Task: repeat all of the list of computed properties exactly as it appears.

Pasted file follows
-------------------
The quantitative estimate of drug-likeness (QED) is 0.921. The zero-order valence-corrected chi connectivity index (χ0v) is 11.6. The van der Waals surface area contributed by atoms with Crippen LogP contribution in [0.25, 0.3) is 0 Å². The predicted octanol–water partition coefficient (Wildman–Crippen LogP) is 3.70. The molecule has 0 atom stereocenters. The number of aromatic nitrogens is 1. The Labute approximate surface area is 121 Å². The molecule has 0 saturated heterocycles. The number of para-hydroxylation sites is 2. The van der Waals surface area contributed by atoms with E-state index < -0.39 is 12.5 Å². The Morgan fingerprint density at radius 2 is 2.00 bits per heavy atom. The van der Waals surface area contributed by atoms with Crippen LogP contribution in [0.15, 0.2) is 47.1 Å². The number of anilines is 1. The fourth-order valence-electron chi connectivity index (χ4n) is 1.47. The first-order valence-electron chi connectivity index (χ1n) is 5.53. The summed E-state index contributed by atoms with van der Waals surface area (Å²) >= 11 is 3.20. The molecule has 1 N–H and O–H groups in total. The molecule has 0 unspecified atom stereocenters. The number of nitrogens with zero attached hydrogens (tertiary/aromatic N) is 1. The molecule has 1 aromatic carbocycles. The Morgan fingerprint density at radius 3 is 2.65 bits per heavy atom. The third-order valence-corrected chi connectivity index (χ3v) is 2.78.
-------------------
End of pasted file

The quantitative estimate of drug-likeness (QED) is 0.921. The zero-order valence-corrected chi connectivity index (χ0v) is 11.6. The van der Waals surface area contributed by atoms with Crippen LogP contribution in [0.25, 0.3) is 0 Å². The predicted octanol–water partition coefficient (Wildman–Crippen LogP) is 3.70. The molecule has 0 atom stereocenters. The number of aromatic nitrogens is 1. The Labute approximate surface area is 121 Å². The molecule has 0 saturated heterocycles. The number of para-hydroxylation sites is 2. The van der Waals surface area contributed by atoms with E-state index < -0.39 is 12.5 Å². The Morgan fingerprint density at radius 2 is 2.00 bits per heavy atom. The van der Waals surface area contributed by atoms with Crippen LogP contribution in [0.15, 0.2) is 47.1 Å². The number of anilines is 1. The fourth-order valence-electron chi connectivity index (χ4n) is 1.47. The first-order valence-electron chi connectivity index (χ1n) is 5.53. The summed E-state index contributed by atoms with van der Waals surface area (Å²) >= 11 is 3.20. The molecule has 1 N–H and O–H groups in total. The molecule has 0 unspecified atom stereocenters. The number of nitrogens with zero attached hydrogens (tertiary/aromatic N) is 1. The molecule has 1 aromatic carbocycles. The Morgan fingerprint density at radius 3 is 2.65 bits per heavy atom. The third-order valence-corrected chi connectivity index (χ3v) is 2.78.